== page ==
Euro Group President Jean-Claude Juncker: If Greece Doesn’t Reform, ‘It Can’t Expect Solidarity’
In a SPIEGEL interview, Luxembourg Prime Minister Jean-Claude Juncker, head of the Euro Group, talks about the need for Greece to push ahead with economic reforms. If the country doesn’t meet Europe’s demands, it will have to declare bankruptcy in March, he says.
SPIEGEL: Mr. Prime Minister, should one be allowed to give money to a corrupt country?
Juncker: I can already guess what you’re referring to.
SPIEGEL: We’re referring to something you said yourself. Not too long ago, you called Greece a “corrupt state.”
Juncker: It’s true that, three years ago, I said that there was corruption in Greece. But that doesn’t mean one shouldn’t be allowed to support Greece. On the contrary, one has to help Greece if the country is making honest efforts to put a stop to the corrupt elements that were recognizably there. And Greece is doing just that.
SPIEGEL: Still, these efforts are not bearing any fruit. The so-called troika — made up of representatives from the European Central Bank (ECB), the European Commission and the International Monetary Fund (IMF) — has just concluded that practically nothing has changed in the catastrophic state of Greece’s public sector.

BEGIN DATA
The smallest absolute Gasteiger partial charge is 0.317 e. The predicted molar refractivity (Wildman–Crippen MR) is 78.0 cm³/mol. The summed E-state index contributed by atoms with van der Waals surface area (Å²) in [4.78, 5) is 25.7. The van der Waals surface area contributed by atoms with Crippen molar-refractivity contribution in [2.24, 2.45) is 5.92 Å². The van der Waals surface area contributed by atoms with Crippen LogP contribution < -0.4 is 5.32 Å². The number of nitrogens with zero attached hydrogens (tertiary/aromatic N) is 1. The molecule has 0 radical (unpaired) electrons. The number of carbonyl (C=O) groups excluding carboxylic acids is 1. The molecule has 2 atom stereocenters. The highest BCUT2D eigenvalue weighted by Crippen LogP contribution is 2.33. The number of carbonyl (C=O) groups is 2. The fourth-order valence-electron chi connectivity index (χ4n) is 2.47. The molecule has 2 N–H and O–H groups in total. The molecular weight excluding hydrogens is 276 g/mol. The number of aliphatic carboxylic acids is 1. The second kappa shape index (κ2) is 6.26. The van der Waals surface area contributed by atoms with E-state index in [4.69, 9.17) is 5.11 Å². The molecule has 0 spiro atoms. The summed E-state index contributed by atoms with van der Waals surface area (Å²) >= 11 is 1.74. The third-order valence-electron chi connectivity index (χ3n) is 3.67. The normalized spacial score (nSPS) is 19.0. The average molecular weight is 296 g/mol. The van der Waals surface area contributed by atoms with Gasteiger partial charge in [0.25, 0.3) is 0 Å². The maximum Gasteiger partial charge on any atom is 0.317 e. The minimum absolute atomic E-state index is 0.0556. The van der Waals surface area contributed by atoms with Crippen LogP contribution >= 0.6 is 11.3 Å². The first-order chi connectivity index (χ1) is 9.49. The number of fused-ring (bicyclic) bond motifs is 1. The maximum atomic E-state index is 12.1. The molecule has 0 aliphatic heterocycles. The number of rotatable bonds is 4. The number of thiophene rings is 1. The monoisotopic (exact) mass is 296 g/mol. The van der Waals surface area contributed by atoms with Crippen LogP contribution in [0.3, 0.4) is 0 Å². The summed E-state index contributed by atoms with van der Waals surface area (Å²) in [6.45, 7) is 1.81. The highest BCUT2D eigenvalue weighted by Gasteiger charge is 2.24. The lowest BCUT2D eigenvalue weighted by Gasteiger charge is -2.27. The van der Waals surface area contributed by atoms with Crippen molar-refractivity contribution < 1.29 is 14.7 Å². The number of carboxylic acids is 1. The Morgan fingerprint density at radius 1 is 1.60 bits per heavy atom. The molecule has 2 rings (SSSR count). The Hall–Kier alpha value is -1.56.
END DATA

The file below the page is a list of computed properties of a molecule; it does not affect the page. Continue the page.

Juncker: Greece’s government is itself aware of the fact that there are elements of corruption at all levels of the public administration, and it has realized how much this issue — which continues to come to the surface — weighs on the country’s image. The Greeks are currently working hard to stop corruption within government agencies.
SPIEGEL: Though your optimism is admirable, it’s already clear that the second aid package for Greece will have to be increased once again because there is a shortfall of tens of millions of euros in the financial plans. Where should the money come from?
Juncker: For a start, private creditors have to make their contribution. Then, we will talk with the Greek government about additional austerity measures. And only after that will we see whether the second aid package, with the €130 billion ($170 billion) that is currently planned, will suffice.